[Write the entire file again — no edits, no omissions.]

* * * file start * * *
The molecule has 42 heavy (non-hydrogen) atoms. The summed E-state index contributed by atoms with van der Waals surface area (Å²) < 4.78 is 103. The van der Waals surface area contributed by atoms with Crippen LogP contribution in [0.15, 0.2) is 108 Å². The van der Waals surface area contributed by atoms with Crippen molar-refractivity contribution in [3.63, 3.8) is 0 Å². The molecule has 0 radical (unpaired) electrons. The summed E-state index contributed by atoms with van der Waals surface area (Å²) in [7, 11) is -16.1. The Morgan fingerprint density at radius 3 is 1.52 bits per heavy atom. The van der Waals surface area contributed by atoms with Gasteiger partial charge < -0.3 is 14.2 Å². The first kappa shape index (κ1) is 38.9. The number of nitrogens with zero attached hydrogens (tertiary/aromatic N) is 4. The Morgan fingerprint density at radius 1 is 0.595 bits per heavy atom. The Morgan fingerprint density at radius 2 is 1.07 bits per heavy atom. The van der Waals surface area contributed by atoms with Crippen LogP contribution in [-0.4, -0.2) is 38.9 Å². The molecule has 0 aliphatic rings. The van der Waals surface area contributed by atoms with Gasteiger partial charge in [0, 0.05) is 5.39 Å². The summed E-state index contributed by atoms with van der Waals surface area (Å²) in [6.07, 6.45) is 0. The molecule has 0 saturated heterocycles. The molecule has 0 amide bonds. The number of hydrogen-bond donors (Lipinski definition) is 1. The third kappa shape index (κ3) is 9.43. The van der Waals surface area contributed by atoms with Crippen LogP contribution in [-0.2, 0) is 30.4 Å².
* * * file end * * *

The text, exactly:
The molecule has 42 heavy (non-hydrogen) atoms. The summed E-state index contributed by atoms with van der Waals surface area (Å²) < 4.78 is 103. The van der Waals surface area contributed by atoms with Crippen LogP contribution in [0.15, 0.2) is 108 Å². The van der Waals surface area contributed by atoms with Crippen molar-refractivity contribution in [3.63, 3.8) is 0 Å². The molecule has 0 radical (unpaired) electrons. The summed E-state index contributed by atoms with van der Waals surface area (Å²) in [7, 11) is -16.1. The Morgan fingerprint density at radius 3 is 1.52 bits per heavy atom. The van der Waals surface area contributed by atoms with Gasteiger partial charge < -0.3 is 14.2 Å². The first kappa shape index (κ1) is 38.9. The number of nitrogens with zero attached hydrogens (tertiary/aromatic N) is 4. The Morgan fingerprint density at radius 1 is 0.595 bits per heavy atom. The Morgan fingerprint density at radius 2 is 1.07 bits per heavy atom. The van der Waals surface area contributed by atoms with Crippen LogP contribution in [-0.4, -0.2) is 38.9 Å². The molecule has 0 aliphatic rings. The van der Waals surface area contributed by atoms with Gasteiger partial charge in [0, 0.05) is 5.39 Å². The summed E-state index contributed by atoms with van der Waals surface area (Å²) in [6.07, 6.45) is 0. The molecule has 0 saturated heterocycles. The molecule has 0 amide bonds. The number of hydrogen-bond donors (Lipinski definition) is 1. The third kappa shape index (κ3) is 9.43. The van der Waals surface area contributed by atoms with Crippen LogP contribution in [-0.2, 0) is 30.4 Å².